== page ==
It's hard to articulate how I feel about The Force Awakens. The entire cast, new and old, is wonderful. I had a great time watching it in the theater, but this movie has glaring flaws. I love parts of it and am disappointed by others. Perhaps The Force Awakens' greatest accomplishment is that despite its flaws, it gives me hope. It gives me hope that a truly great Star Wars movie is still on the horizon. It gives me hope that this cast will propel the franchise forward in exciting, new directions.

What Worked

  • Compelling, likable new cast of characters
  • Harrison Ford’s best work since The Empire Strikes Back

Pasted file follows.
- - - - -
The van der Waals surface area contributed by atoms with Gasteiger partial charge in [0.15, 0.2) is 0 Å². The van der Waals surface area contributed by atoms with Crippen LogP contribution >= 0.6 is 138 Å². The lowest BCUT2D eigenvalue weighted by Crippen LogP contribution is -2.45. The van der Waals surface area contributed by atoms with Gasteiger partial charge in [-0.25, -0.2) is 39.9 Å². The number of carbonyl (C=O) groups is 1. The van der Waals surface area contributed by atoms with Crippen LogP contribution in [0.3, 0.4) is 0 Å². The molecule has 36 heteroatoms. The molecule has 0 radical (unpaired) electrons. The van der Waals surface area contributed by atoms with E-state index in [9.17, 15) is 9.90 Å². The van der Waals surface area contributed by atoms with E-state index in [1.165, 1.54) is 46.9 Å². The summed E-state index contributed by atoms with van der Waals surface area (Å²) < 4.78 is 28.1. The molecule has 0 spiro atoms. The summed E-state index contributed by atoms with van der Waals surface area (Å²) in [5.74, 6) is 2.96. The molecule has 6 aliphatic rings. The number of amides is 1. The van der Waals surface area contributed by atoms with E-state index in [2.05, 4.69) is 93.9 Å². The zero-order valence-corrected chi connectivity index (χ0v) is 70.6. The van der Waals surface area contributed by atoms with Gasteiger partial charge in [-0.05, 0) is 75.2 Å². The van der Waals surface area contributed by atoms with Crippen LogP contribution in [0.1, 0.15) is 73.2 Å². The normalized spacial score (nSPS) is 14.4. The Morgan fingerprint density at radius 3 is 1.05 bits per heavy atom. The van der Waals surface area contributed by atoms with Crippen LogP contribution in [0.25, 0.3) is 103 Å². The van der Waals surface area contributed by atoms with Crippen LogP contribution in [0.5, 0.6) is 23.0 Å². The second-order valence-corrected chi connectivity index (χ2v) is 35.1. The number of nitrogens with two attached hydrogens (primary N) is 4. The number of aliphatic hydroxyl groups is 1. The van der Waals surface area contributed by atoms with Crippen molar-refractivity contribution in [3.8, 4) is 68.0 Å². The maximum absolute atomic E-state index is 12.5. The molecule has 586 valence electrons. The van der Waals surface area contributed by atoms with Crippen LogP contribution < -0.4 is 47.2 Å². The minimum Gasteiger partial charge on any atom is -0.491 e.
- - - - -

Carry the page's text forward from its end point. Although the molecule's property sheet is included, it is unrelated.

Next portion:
• Daisy Ridley is a revelation
  • Captured the sense of wonder and fun that is essential in a Star Wars movie
  • Mix of practical effects and CGI, cinematography

What Didn’t Work

  • Underdeveloped story that was essentially a rehash of A New Hope, riddled with coincidences
  • As painful as it is to say, John Williams’ score
  • Rey’s rushed Force abilities
Back To TopPromotional Material

    

        

Back To TopPoints of Discussion
  • Underdeveloped plot that was essentially an A New Hope remake
  • The death of Han Solo and Harrison Ford's performance
  • Where in the world is Luke Skywalker?
  • Did Rey's rushed Force abilities detract from Daisy Ridley's phenomenal performance?
  • What kind of impression did the new cast members leave?
  • John Williams' underwhelming score
  • Did you have fun watching The Force Awakens and did it feel like Star Wars?
External Links:
Added: December 20, 2015
Category: Theatrical Releases
Reviewer: Mike Taber
Score: